You may need employees to help run your yarn shop. You’ll need to make sure that your employees have the right skills in and knowledge of knitting.
In addition to salary costs, your budget will also need to include other employee-related expenses. Workman’s comp insurance, unemployment insurance, and paid time off are common expenses that a business will need to cover when hiring staff.
Related: Hiring your first employee
Step 11: Set up an Accounting System
Setting up an accounting system for your yarn shop is critical to the long-term success of your business.
Staying on top of taxes not only keeps the business out of trouble with the government, but the numbers can be used to track and monitor trends and cash flow in the business and maximize profits.
How Much Can You Potentially Make Owning a Yarn Shop
On average, yarn shops make $20,000 – $30,000 per year, but there is the potential to make much more if you acquire a large customer base and have a great location.
Markup on yarn usually averages between 50%-75%, however by buying discounted fiber or special pricing from yarn suppliers, you may be able to make a better profit.
Things to Consider Before Starting a Yarn Shop
Running a yarn shop, or any business, will have its challenges. You need to be prepared, and make sure that you know what you’re getting into.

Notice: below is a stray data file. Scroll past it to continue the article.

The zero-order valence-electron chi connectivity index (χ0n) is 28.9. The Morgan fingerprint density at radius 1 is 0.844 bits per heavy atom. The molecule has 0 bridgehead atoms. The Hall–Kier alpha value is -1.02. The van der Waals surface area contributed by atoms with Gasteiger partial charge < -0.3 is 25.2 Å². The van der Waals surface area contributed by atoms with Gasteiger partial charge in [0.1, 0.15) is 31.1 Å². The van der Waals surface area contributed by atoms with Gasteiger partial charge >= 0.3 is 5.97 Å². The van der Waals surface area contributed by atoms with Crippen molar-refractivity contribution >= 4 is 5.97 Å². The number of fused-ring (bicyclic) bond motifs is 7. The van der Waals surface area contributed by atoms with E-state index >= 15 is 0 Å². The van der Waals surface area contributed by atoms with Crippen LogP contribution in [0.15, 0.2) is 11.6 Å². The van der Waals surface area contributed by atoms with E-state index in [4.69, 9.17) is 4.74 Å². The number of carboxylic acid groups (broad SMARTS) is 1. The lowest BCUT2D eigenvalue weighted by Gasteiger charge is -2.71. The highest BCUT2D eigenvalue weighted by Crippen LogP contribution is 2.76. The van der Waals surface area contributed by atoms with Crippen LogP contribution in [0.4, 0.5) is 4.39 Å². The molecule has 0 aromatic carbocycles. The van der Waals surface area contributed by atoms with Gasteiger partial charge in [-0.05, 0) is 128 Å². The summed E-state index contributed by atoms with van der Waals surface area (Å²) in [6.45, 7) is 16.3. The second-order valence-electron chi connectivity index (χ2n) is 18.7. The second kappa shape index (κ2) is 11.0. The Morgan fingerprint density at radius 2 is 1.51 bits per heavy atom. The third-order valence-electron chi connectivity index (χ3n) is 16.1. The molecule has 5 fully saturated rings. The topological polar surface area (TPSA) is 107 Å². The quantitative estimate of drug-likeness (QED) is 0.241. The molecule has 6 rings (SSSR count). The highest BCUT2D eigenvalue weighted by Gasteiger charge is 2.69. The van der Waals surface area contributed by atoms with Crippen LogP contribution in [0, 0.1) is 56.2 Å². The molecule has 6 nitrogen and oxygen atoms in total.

Acquiring customers and keeping those customers is key. You need to create awareness of your business by spending time and money on marketing, and make your customers feel comfortable and welcome to keep them coming back.
In addition to selling yarn and crafting supplies, successful yarn shops will conduct workshops, provide lessons, and facilitate community groups which in addition to creating a loyal following, helps in selling more yarn.
It’s not easy to make a yarn shop successful, so you will be risking the money that you put in if you’re not successful. Your market is a specific type of person, so you need to target your marketing accordingly.
Before starting your own business, be sure to talk to other business owners for tips on starting a business and do your homework to determine costs. Also, research other yarn shops (both local and outside your area) to see what they offer and incorporate their best practices.
The National Needlearts Association